Thursday, May 10, 2018

ROSSO GRANATO Merely Descriptive, Fails to Function as a Trademark for Wine, Says TTAB

The Board affirmed the USPTO's refusal to register the mark ROSSO GRANATO for wine, finding it to be merely descriptive of the goods, and further finding that it fails to function as a trademark. The Board rejected applicant's argument that the "ordinary American purchaser" would not stop and translate the mark into "red garnet," pointing out that the correct question is whether the ordinary consumer familiar with Italian would stop and translate the term. In re V & C, LLC, Serial No. 86321427 (May 8, 2018) [not precedential] (Opinion by Judge Angela Lykos).

Mere Descriptiveness: The Board has held that Italian is a common modern language for purposes of the doctrine of equivalents. Moreover, Examining Attorney Andrea P. Butler submitted evidence that American consumers of wine, especially younger ones, are more likely to seek out the meaning of foreign wording on a wine label. And so the Board agreed with her that application of the doctrine of equivalents was appropriate.

The question, then, was whether "red garnet" is merely descriptive of wine. The evidence showed that "red garnet" is commonly used to describe an attribute of wine, namely a particular shade of red. In fact some in the industry use both "rosso granato" and "red garnet" to describe a particular hue of red wine. Applicant's own website explains that "'Rosso Granato', in Italian meaning 'Red Garnet' embodies the beautiful color of this Petite Syrah and Zinfandel blend."

The Board concluded that the applied-for mark immediately conveys an attribute of applicant's wine, and therefore it is merely descriptive under Section 2(e)(1).

Failure to Function: "The critical question in determining whether a designation functions as a mark is how the designation would be perceived by the relevant public." This requires consideration of how the designation is actually used in the marketplace.

The Board found the opinion in In re APO LLC to be instructive. [TTABlogged here]. There, the Board found that AOP (an acronym for "appellation d'origine protégée," which translates as "protected designation of origin") was merely informational in nature and failed to function as a mark. In reaching that decision, the Board considered the placement of the term AOP on the wine label, as well as the applicant's own use of the term.

Here, on applicant's label (see photo above), the term ROSSO GRANATO appears on the left side along with other informational matter, below the year "2012" and above "Red Wine" and "Columbia Valley." Applicant's mark MARYHILL appears on the right side in relatively larger letters. Although a product or label may bear more than one mark, the question is whether ROSSO GRANATO will be recognized as a source indicator.

The predominance of the mark MARYHILL on Applicant’s wine label makes it unlikely that the “Rosso Granato” “will be recognized in itself as an indication of origin for the particular product . . . .” ***  Indeed, this pattern of displaying informational matter to the left is consistent with Applicant’s labeling and marketing of other wines such as the bottle of merlot reproduced below:

Thus, as in AOP, the applied-for mark appears in the midst of "clearly informational matter" and is presented in an "informational manner" to inform consumers about the color of the wine, rather than as a source identifier.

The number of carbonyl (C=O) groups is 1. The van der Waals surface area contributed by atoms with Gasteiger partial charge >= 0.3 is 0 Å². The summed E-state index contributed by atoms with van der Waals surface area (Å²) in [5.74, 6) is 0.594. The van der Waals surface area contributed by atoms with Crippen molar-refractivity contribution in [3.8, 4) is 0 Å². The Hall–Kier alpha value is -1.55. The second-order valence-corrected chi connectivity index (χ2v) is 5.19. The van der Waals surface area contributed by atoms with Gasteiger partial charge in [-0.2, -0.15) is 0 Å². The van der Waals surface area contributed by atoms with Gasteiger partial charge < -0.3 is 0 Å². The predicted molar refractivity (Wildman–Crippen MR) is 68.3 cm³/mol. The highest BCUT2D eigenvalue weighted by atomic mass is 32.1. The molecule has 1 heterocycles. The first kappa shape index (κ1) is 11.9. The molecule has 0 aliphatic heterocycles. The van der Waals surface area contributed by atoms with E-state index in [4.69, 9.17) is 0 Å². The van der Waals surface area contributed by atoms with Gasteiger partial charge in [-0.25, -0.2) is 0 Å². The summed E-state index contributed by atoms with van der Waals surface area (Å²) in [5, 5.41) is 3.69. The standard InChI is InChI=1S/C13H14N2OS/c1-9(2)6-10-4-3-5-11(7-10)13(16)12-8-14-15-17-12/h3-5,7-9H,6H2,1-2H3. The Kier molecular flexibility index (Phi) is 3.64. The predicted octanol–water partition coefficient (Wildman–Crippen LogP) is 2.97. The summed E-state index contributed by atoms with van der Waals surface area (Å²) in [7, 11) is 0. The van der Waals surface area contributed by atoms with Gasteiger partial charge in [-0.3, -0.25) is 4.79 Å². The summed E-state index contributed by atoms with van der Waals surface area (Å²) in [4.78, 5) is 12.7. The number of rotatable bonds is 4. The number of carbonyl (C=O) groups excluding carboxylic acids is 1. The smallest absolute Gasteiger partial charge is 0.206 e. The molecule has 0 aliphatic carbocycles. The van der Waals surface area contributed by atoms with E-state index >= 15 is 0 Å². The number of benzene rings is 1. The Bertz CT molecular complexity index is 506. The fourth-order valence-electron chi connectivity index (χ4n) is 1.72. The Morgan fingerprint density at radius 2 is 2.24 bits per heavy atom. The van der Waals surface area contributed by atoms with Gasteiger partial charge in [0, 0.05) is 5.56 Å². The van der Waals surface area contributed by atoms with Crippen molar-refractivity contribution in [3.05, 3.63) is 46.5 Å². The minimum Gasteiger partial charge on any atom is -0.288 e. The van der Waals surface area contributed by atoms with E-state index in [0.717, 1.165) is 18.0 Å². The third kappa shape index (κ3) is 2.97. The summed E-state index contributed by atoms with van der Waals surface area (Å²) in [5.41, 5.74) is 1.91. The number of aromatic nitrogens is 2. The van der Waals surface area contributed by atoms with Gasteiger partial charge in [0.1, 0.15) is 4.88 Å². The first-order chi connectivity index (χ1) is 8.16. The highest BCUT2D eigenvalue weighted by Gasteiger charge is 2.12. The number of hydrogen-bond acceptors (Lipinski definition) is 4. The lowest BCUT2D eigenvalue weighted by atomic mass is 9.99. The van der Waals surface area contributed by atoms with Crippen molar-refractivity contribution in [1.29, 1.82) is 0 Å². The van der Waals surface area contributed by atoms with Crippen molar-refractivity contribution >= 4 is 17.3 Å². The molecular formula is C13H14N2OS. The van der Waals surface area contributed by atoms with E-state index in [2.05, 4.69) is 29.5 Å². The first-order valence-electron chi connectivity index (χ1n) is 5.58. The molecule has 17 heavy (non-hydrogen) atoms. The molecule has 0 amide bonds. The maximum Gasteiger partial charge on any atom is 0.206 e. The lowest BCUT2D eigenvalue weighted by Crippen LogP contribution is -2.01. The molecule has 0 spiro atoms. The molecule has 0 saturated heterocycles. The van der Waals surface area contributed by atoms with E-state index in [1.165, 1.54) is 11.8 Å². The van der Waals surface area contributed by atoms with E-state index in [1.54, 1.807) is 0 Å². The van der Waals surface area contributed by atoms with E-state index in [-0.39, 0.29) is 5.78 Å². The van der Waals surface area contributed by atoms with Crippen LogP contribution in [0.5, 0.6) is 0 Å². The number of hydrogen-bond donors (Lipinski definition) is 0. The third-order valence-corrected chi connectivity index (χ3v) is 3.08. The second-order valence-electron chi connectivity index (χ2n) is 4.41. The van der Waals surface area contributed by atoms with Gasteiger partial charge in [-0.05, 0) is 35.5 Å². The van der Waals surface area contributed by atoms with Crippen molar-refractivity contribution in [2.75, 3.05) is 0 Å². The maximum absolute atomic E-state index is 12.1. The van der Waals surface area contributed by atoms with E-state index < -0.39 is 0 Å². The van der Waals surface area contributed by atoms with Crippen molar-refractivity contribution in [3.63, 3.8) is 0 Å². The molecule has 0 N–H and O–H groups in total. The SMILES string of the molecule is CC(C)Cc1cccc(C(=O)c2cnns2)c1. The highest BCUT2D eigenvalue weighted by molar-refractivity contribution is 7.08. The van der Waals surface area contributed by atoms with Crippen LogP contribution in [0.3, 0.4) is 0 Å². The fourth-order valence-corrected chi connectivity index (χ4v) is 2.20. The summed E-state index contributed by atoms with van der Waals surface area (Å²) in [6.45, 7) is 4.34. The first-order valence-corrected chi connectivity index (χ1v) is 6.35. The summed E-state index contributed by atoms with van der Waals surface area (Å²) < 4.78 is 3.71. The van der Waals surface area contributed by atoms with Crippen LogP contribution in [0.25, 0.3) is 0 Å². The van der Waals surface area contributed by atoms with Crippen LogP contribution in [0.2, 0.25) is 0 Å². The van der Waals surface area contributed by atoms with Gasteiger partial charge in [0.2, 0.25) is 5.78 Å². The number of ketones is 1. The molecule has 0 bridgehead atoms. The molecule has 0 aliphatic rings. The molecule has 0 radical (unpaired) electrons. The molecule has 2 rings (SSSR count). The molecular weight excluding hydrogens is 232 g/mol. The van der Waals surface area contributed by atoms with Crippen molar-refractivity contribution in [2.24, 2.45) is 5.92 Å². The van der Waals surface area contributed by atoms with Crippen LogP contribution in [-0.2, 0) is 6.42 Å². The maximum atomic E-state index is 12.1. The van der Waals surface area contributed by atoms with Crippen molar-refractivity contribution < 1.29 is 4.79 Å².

Its close proximity to the other informational matter on the label, coupled with the translation and explanatory text on Applicant’s website means that ROSSO GRANATO is likely to be perceived as merely conveying information about the color of the wine and not as a source indicator.

Finding that ROSSO GRANATO lacks source-identifying significance, the Board affirmed the failure-to-function refusal.

Read comments and post your comment here.

TTABlog comment: Applicant's only hope was a survey, I think.

Text Copyright John L. Welch 2018.


At 8:40 AM, Anonymous Anonymous said...

I have no doubt the Board reached the correct result here, but this decision also demonstrates the Board’s unfortunate tendency to decide the outcome, and then put its thumb on the scales by molding its fact-finding to support that outcome. In this case, the Board stated:

"[T]he Examining Attorney submitted evidence that U.S. consumers of wine, especially those in the younger demographic, are more likely to seek out the meaning of foreign wording on a wine label. See Wine Region Law Blog article 'In the News: Wine and Millennials (The Wine Drinkers of Today and Tomorrow.'"

But go read that blog article from the Law Offices of Stephan Passalacqua, located at pages 89-90 of the Office Action dated December 12, 2015. That article (which is essentially a sole practitioner’s attorney advertising) says nothing whatsoever about U.S. consumers being “more likely to seek out the meaning of foreign wording on a wine label.” Nothing at all.

Right result, but disingenuous fact-finding.

At 2:15 PM, Anonymous John Egbert said...

Although I feel that the doctrine of foreign equivalents is overused by Examiners to reject applications, this decision seems to be correct. I just had a case where the examiner required that we enter the Finnish translation of "whale" in a case in which the goods are chocolates. I feel there are too many times when the terms from an obscure foreign language are translated and then the application is rejected because of prior registrations of the translated word. I wish the USPTO would provide a reasonable list of what would be "non-obscure" foreign languages.

At 1:05 PM, Anonymous Anonymous said...

Could they just file for GRANATO by itself?

and put the word ROSSO above it or as a separate element?


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